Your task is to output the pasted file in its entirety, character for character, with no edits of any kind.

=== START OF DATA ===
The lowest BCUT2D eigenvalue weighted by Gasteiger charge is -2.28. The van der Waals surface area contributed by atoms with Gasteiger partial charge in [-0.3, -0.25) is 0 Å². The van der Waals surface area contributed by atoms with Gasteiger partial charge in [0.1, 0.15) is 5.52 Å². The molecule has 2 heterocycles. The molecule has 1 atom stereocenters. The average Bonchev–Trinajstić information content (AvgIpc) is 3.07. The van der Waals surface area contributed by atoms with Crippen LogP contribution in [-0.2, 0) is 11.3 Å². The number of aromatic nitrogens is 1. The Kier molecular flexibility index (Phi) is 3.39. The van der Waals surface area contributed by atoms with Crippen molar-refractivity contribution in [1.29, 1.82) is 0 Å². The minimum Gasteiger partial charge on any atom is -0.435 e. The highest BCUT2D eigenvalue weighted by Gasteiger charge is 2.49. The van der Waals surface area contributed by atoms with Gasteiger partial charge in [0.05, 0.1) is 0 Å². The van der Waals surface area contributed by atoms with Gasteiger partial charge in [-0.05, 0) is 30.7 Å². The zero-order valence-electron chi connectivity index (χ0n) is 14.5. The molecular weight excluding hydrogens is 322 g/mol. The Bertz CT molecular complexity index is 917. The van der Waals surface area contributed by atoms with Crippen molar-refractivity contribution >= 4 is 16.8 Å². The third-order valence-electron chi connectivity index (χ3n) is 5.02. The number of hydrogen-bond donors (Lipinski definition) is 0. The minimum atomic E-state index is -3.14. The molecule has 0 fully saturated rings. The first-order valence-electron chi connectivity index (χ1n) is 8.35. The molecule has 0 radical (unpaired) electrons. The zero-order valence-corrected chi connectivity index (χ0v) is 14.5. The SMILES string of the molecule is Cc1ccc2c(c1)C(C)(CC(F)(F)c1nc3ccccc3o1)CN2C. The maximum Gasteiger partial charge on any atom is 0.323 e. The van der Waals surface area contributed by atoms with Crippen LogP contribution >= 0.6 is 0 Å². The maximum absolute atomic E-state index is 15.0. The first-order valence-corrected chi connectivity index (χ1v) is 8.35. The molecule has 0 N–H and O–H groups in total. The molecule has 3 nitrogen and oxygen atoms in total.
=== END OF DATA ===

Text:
The lowest BCUT2D eigenvalue weighted by Gasteiger charge is -2.28. The van der Waals surface area contributed by atoms with Gasteiger partial charge in [-0.3, -0.25) is 0 Å². The van der Waals surface area contributed by atoms with Gasteiger partial charge in [0.1, 0.15) is 5.52 Å². The molecule has 2 heterocycles. The molecule has 1 atom stereocenters. The average Bonchev–Trinajstić information content (AvgIpc) is 3.07. The van der Waals surface area contributed by atoms with Crippen LogP contribution in [-0.2, 0) is 11.3 Å². The number of aromatic nitrogens is 1. The Kier molecular flexibility index (Phi) is 3.39. The van der Waals surface area contributed by atoms with Crippen molar-refractivity contribution in [1.29, 1.82) is 0 Å². The minimum Gasteiger partial charge on any atom is -0.435 e. The highest BCUT2D eigenvalue weighted by Gasteiger charge is 2.49. The van der Waals surface area contributed by atoms with Gasteiger partial charge in [0.05, 0.1) is 0 Å². The van der Waals surface area contributed by atoms with Gasteiger partial charge in [-0.05, 0) is 30.7 Å². The zero-order valence-electron chi connectivity index (χ0n) is 14.5. The molecular weight excluding hydrogens is 322 g/mol. The Bertz CT molecular complexity index is 917. The van der Waals surface area contributed by atoms with Crippen molar-refractivity contribution >= 4 is 16.8 Å². The third-order valence-electron chi connectivity index (χ3n) is 5.02. The number of hydrogen-bond donors (Lipinski definition) is 0. The minimum atomic E-state index is -3.14. The molecule has 0 fully saturated rings. The first-order valence-electron chi connectivity index (χ1n) is 8.35. The molecule has 0 radical (unpaired) electrons. The zero-order valence-corrected chi connectivity index (χ0v) is 14.5. The SMILES string of the molecule is Cc1ccc2c(c1)C(C)(CC(F)(F)c1nc3ccccc3o1)CN2C. The maximum Gasteiger partial charge on any atom is 0.323 e. The van der Waals surface area contributed by atoms with Crippen LogP contribution >= 0.6 is 0 Å². The maximum absolute atomic E-state index is 15.0. The first-order valence-corrected chi connectivity index (χ1v) is 8.35. The molecule has 0 N–H and O–H groups in total. The molecule has 3 nitrogen and oxygen atoms in total.